DOJ wants lawsuits from Sutherland Springs church shooting consolidated

US Air Force has received 62 administrative claims from shooting

By Nicole Perez - Executive Producer
Erich Schlegel/Getty Images

Law enforcement outside the First Baptist Church in Sutherland Springs, Texas, after a shooting on Nov. 5, 2017.

SAN ANTONIO - Government attorneys are asking a federal judge in San Antonio to consolidate two lawsuits filed by family members of victims of the deadly Sutherland Springs church shooting because, they say, the cases have a lot in common.

Devin Kelley opened fire on the First Baptist Church of Sutherland Springs on November 5, 2017, during morning services. Twenty-six people died, among them nine members of the Holcombe family: Bryan, Karly, Marc, Crystal and her unborn baby, and Noah. Three younger family members were also killed. They were Greg, Emily and Megan Hill. Twenty people were hurt in the shooting, including Margaret Vidal.

The Holcombe and Vidal families filed separate lawsuits against the government, specifically the U.S. Department of Defense and the U.S. Air Force, alleging they "negligently failed to report Kelley's criminal record and mental treatment into certain federal databases, which plaintiffs assert would have prohibited Kelley from purchasing the firearms he used during the shooting."

The government said the two lawsuits likely "represent only the initial complaints" as it "has received 62 administrative claims stemming from the incident."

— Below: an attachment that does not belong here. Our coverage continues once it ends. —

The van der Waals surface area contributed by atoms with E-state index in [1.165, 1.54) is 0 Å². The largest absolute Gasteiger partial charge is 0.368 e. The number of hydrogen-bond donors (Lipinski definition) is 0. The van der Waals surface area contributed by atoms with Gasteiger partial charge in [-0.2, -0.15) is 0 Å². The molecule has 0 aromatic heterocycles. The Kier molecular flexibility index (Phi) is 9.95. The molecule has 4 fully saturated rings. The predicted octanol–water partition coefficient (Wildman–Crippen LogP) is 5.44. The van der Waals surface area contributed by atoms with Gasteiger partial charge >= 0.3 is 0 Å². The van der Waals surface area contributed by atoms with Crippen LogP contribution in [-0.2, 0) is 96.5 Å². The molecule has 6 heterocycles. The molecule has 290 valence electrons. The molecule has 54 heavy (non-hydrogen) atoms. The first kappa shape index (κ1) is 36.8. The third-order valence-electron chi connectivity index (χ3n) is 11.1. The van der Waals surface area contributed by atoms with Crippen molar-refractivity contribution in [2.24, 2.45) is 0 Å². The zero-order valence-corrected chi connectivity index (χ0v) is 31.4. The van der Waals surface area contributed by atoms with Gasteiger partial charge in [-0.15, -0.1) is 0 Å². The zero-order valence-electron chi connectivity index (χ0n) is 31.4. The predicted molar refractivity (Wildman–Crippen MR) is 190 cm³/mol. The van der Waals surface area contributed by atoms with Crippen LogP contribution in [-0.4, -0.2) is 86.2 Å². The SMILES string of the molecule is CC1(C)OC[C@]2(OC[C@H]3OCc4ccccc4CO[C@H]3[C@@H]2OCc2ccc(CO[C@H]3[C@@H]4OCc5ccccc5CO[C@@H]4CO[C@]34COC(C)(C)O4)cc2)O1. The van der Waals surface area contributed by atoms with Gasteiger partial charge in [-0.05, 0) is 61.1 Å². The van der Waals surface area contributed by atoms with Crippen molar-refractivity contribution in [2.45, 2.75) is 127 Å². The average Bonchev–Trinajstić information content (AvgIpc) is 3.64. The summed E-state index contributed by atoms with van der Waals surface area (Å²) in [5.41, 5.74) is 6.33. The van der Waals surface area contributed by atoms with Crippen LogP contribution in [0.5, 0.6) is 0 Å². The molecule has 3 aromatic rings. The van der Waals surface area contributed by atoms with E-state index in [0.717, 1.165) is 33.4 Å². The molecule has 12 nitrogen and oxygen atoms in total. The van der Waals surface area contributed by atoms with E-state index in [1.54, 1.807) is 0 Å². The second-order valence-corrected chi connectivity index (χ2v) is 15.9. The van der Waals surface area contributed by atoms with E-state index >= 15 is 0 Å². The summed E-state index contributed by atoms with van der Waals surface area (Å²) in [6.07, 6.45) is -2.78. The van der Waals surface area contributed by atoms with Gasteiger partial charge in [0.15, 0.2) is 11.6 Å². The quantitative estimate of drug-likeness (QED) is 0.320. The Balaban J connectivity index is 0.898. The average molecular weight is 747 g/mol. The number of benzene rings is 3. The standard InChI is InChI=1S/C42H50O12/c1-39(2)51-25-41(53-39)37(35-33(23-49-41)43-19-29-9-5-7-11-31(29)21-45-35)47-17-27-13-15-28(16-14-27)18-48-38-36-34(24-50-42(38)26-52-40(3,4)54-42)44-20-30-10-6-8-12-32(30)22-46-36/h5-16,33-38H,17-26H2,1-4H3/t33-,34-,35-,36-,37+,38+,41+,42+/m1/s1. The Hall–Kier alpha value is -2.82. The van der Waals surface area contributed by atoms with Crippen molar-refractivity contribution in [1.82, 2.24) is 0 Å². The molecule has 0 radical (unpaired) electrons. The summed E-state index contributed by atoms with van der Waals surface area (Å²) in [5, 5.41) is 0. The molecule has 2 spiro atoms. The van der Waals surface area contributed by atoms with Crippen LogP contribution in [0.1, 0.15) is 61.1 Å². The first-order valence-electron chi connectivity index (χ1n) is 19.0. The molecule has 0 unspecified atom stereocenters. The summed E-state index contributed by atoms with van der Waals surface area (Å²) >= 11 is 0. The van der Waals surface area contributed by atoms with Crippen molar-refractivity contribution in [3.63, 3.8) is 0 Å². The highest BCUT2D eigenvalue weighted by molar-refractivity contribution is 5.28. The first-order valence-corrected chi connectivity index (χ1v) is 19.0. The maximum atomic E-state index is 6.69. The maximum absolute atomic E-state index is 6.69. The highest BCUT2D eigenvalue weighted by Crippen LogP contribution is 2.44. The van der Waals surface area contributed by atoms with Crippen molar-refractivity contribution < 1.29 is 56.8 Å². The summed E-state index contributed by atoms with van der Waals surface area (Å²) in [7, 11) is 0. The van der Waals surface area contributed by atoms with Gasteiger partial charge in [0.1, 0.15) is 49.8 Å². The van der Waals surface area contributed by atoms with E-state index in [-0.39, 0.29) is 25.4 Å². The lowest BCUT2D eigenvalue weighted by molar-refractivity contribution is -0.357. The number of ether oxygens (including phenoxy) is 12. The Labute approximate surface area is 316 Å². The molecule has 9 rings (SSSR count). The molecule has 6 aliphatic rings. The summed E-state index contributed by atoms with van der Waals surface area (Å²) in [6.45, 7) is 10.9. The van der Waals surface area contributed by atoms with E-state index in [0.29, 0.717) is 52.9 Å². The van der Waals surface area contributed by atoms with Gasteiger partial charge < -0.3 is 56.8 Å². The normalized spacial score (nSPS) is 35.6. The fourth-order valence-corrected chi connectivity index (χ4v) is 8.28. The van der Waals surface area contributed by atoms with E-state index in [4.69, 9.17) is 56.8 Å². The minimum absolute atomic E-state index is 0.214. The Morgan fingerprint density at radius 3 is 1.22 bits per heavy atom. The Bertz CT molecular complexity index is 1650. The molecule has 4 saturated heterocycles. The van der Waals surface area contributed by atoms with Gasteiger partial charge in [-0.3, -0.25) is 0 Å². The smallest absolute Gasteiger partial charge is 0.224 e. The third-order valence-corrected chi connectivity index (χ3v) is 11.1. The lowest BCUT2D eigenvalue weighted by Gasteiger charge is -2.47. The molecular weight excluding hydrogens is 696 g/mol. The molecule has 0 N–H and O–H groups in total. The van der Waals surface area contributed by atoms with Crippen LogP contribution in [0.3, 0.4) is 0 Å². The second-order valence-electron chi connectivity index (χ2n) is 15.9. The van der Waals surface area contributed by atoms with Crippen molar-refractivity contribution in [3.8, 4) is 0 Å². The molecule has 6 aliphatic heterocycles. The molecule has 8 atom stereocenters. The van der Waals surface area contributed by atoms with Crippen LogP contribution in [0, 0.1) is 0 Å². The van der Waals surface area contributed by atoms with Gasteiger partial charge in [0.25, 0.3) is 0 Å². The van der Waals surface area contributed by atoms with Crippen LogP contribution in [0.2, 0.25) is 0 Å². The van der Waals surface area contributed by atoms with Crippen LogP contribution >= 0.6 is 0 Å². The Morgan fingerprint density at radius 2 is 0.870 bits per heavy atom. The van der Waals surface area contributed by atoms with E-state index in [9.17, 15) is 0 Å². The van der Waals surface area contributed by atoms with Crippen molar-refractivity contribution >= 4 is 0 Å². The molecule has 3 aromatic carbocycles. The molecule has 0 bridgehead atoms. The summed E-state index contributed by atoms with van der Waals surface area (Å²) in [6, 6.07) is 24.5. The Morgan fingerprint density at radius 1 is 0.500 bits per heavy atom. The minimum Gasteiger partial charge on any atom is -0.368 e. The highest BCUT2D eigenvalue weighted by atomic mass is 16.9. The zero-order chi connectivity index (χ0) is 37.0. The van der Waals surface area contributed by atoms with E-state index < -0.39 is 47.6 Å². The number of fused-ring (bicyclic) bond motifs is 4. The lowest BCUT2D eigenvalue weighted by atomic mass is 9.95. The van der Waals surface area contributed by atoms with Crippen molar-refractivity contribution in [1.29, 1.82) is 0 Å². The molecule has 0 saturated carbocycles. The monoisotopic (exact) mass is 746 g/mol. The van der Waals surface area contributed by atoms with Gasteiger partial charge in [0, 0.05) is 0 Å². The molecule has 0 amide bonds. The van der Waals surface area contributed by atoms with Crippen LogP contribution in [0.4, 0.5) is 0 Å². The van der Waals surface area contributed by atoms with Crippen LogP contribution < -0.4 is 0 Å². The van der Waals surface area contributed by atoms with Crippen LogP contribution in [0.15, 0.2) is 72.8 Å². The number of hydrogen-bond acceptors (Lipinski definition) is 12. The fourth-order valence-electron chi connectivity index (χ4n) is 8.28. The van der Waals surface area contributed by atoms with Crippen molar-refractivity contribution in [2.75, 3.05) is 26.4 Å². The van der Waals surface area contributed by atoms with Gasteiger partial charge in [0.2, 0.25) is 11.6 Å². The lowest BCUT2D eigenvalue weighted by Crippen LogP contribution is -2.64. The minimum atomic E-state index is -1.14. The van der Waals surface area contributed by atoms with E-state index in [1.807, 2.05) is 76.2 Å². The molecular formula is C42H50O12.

Kelley died from a self-inflicted gunshot wound shortly after the shooting. Kelley was in the Air Force in 2012 when he faced a trial by court-martial for abusing his stepson. He told a judge, "(I) would never allow myself to hurt someone." 

A jury sentenced Kelly to 12 months' confinement and a bad conduct discharge, despite a request from Air Force prosecutors that Kelley receive four years of prison time so that he might get his anger under control, according to a trial transcript.

By the end of November 2017, the Air Force blamed failures in "training and compliance measures" for a personnel lapse that did not result in the fingerprint card and the report on the outcome of his court-martial being submitted to the FBI. If reported, this information should have stopped him from buying weapons, the Air Force said.

In a request for consolidation of the Holcombe and Vidal suits filed Monday, the government cited the same legal issues in the pending cases to "prevent multiple jurists from devoting valuable time and resources to the same liability issues, as well as void the specter of inconsistent rulings," the document said.

Furthering its argument, the government said consolidation of pretrial issues would allow them to "expedite proceedings by addressing common legal theories through the lead case."

"The United States anticipates the filing of numerous actions as a result of the shooting -- though it is unknown whether any of these anticipated plaintiffs will allege additional culpable parties as defendants," the document said.

The government attorneys also acknowledge that while the location and manner of deaths stem from the same incident, "the damages suffered by each of the plaintiffs as a result of their respective decedents' deaths are distinct ... and as such each case must be permitted to proceed separately."

The government has not yet filed a response addressing specific claims in either of the lawsuits.

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